Maresca, Slot and the strange fascination around bald Premier League managers (2024)

Maybe, as so many things in football do, it comes back to Jose Mourinho.

In 2014, not long after their increasingly toxic rivalry in Spain had come to an end, Mourinho and Pep Guardiola apparently clashed at a UEFA conference over the grass length, of all things.

Perhaps because he had surface coverage on his mind, Mourinho said afterwards: “When you enjoy what you do, you don’t lose your hair, and Guardiola is bald. He doesn’t enjoy football.”


If you’re unfortunate enough to be a regular social media user, you’ll know that this gave rise to the meme of Guardiola being a ‘bald fraud’, which was rolled out every time he failed to win a game 5-0. Guardiola himself sort of acknowledged it in a press conference in 2019, referring to people calling him ‘Fraudiola’. It was remarkable to see that Guardiola was apparently aware of stuff people said about him on Twitter, but he did miss out the bald bit.

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Guardiola and Ten Hag ‘not enjoying’ football (Chris Brunskill/Fantasista/Getty Images)

This became a slightly curious topic of discussion again after the confirmation that Arne Slot would replace Jurgen Klopp at Liverpool and, to a slightly lesser extent, Enzo Maresca at Chelsea. Have a search around and you will find plenty of Liverpool fans sheepishly saying they will have to retire all their bald-related jokes now, previously aimed at Erik ten Hag and Guardiola. There’s also the conflation of Slot and Ten Hag: ‘Ho! Appointing a bald Dutchman! Worked out well for United didn’t it lol!’ You’ll also find people, however seriously, straightforwardly lamenting the appointment of a bald man at Anfield.

It’s all quite strange. Why do people feel the need to reference a manager’s hair, or otherwise?

The conflation of Ten Hag and Slot is pretty weird if you ignore everything above their eyebrows: they’re both Dutch and both won the Eredivisie, but that’s essentially where the similarities end. They have very different styles of football, different approaches to man-management and they could barely be less similar in terms of personality: Ten Hag is guarded, quite stiff and relatively humourless in public whereas Slot is more gregarious and outwardly charismatic. So the main similarity between the two is their lack of hair.

It’s reductive, but then again perhaps it’s foolish to overanalyse these things: after all, the internet in general and social media specifically are not areas known for nuance and thoughtful consideration of these things.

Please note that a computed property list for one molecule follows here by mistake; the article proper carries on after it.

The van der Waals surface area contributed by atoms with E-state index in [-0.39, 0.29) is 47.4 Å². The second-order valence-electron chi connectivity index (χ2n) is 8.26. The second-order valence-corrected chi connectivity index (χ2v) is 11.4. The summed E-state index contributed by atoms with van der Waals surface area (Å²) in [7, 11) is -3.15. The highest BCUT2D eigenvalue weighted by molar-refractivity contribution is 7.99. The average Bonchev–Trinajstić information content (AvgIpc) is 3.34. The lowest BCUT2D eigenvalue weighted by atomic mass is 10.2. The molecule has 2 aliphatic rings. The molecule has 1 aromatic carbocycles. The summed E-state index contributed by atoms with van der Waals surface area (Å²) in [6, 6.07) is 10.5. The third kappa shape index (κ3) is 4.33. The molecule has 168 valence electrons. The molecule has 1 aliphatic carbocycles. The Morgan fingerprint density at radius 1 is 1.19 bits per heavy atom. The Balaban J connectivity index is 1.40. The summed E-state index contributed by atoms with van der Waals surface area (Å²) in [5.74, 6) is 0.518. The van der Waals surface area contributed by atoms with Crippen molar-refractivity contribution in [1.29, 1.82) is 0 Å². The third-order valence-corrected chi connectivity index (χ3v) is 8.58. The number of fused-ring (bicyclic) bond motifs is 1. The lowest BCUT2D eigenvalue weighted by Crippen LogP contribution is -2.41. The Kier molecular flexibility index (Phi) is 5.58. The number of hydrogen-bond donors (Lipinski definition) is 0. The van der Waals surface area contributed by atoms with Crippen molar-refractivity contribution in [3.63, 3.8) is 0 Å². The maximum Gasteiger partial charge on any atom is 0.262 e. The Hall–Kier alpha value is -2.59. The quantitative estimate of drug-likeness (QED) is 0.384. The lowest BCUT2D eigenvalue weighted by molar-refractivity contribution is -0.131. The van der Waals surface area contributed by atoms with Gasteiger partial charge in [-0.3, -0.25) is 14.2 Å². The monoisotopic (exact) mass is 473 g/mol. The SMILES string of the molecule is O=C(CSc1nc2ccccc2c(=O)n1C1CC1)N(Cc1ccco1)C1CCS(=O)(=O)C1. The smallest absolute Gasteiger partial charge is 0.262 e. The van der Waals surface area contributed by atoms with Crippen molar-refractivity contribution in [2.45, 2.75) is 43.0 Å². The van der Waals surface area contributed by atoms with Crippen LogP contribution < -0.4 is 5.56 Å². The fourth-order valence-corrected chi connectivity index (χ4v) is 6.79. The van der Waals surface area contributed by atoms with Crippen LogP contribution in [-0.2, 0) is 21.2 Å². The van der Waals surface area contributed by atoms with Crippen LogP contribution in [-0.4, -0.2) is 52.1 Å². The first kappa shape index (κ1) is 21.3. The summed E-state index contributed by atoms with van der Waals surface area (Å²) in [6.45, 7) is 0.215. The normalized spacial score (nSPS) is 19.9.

The easy explanation for all of this is it’s just football fans using whatever is in front of them as ‘banter’ fuel. If you’re overweight, that will be used against you. If you’ve got long hair, it will be that. But that’s also the justification for plenty of much more unpleasant things that emanate from the terraces.

The slightly more expansive answer is that society more generally shares this fascination with baldness.

When Larry David won an Emmy for writing on Seinfeld in 1993, he walked up to the stage and rather than kicking off his acceptance speech with the usual platitudes, said: “This is all very well and good, but I’m still bald.”

“Everything we read, from being a child, is about hair being associated with beauty and virility,” says Dr Sue McHale, senior lecturer in psychology at Sheffield Hallam University, who specialises in the psychology of hair loss.

“Right from fairy tales like Rapunzel with her lovely long hair and stories from the Bible like Samson and Delilah. It’s very hard, if you’ve got these stories coming from very early on, to revalue what you think about hair. It’s just there in society. It’s associated with virility, youth, beauty — all positive things, and baldness is just associated with all the opposite.

“With male pattern baldness, it’s perceived as an ageing thing, and less attractive, because we live in a society that is very youth-oriented. I guess football is even more so, because it’s dealing with young men who are active and athletic. Maybe baldness is equated with them being old and not up to the job.”

Losing one’s hair can be like losing a part of oneself, stripping away part of your identity and youth. It’s also about a lack of control in how you appear: most other things you can do something about relatively easily, but if you start losing your hair then there are essentially only a few things you can do: leave it and present yourself to the world as nature (if not yourself) intends; shave it all off and reclaim some sort of control; or take slightly more drastic, restorative action — the hairlines of, to pick just two examples, Antonio Conte and Rob Holding have been two of football’s greatest comebacks in the last 20 years.